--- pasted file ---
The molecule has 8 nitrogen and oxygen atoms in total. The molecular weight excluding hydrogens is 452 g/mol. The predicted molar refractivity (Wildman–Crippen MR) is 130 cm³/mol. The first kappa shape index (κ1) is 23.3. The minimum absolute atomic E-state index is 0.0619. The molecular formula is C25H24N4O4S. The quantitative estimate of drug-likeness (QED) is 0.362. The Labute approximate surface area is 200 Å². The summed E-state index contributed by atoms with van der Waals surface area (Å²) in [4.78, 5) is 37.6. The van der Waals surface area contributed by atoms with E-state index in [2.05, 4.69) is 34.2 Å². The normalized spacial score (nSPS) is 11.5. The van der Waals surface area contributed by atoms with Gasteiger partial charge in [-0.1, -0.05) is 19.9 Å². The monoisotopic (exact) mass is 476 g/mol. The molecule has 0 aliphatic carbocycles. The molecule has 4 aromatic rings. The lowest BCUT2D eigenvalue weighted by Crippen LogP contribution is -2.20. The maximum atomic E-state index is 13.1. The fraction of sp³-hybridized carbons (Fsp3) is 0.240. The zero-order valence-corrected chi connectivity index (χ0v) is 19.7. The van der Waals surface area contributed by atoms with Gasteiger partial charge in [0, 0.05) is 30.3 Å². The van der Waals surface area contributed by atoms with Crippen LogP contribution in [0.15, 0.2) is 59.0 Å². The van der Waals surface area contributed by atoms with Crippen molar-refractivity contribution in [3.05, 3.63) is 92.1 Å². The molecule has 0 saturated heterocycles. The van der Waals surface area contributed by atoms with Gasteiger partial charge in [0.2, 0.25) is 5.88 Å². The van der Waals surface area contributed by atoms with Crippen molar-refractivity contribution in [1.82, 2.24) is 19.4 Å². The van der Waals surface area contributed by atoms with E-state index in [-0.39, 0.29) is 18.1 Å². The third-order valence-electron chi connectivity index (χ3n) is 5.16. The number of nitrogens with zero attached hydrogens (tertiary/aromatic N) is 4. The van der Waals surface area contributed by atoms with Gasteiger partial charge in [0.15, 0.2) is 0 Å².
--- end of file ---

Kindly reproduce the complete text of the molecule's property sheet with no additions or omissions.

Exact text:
The molecule has 8 nitrogen and oxygen atoms in total. The molecular weight excluding hydrogens is 452 g/mol. The predicted molar refractivity (Wildman–Crippen MR) is 130 cm³/mol. The first kappa shape index (κ1) is 23.3. The minimum absolute atomic E-state index is 0.0619. The molecular formula is C25H24N4O4S. The quantitative estimate of drug-likeness (QED) is 0.362. The Labute approximate surface area is 200 Å². The summed E-state index contributed by atoms with van der Waals surface area (Å²) in [4.78, 5) is 37.6. The van der Waals surface area contributed by atoms with E-state index in [2.05, 4.69) is 34.2 Å². The normalized spacial score (nSPS) is 11.5. The van der Waals surface area contributed by atoms with Gasteiger partial charge in [-0.1, -0.05) is 19.9 Å². The monoisotopic (exact) mass is 476 g/mol. The molecule has 0 aliphatic carbocycles. The molecule has 4 aromatic rings. The lowest BCUT2D eigenvalue weighted by Crippen LogP contribution is -2.20. The maximum atomic E-state index is 13.1. The fraction of sp³-hybridized carbons (Fsp3) is 0.240. The zero-order valence-corrected chi connectivity index (χ0v) is 19.7. The van der Waals surface area contributed by atoms with Gasteiger partial charge in [0, 0.05) is 30.3 Å². The van der Waals surface area contributed by atoms with Crippen LogP contribution in [0.15, 0.2) is 59.0 Å². The van der Waals surface area contributed by atoms with Crippen molar-refractivity contribution in [3.05, 3.63) is 92.1 Å². The molecule has 0 saturated heterocycles. The van der Waals surface area contributed by atoms with Gasteiger partial charge in [0.2, 0.25) is 5.88 Å². The van der Waals surface area contributed by atoms with Crippen molar-refractivity contribution in [1.82, 2.24) is 19.4 Å². The van der Waals surface area contributed by atoms with E-state index in [-0.39, 0.29) is 18.1 Å². The third-order valence-electron chi connectivity index (χ3n) is 5.16. The number of nitrogens with zero attached hydrogens (tertiary/aromatic N) is 4. The van der Waals surface area contributed by atoms with Gasteiger partial charge in [0.15, 0.2) is 0 Å².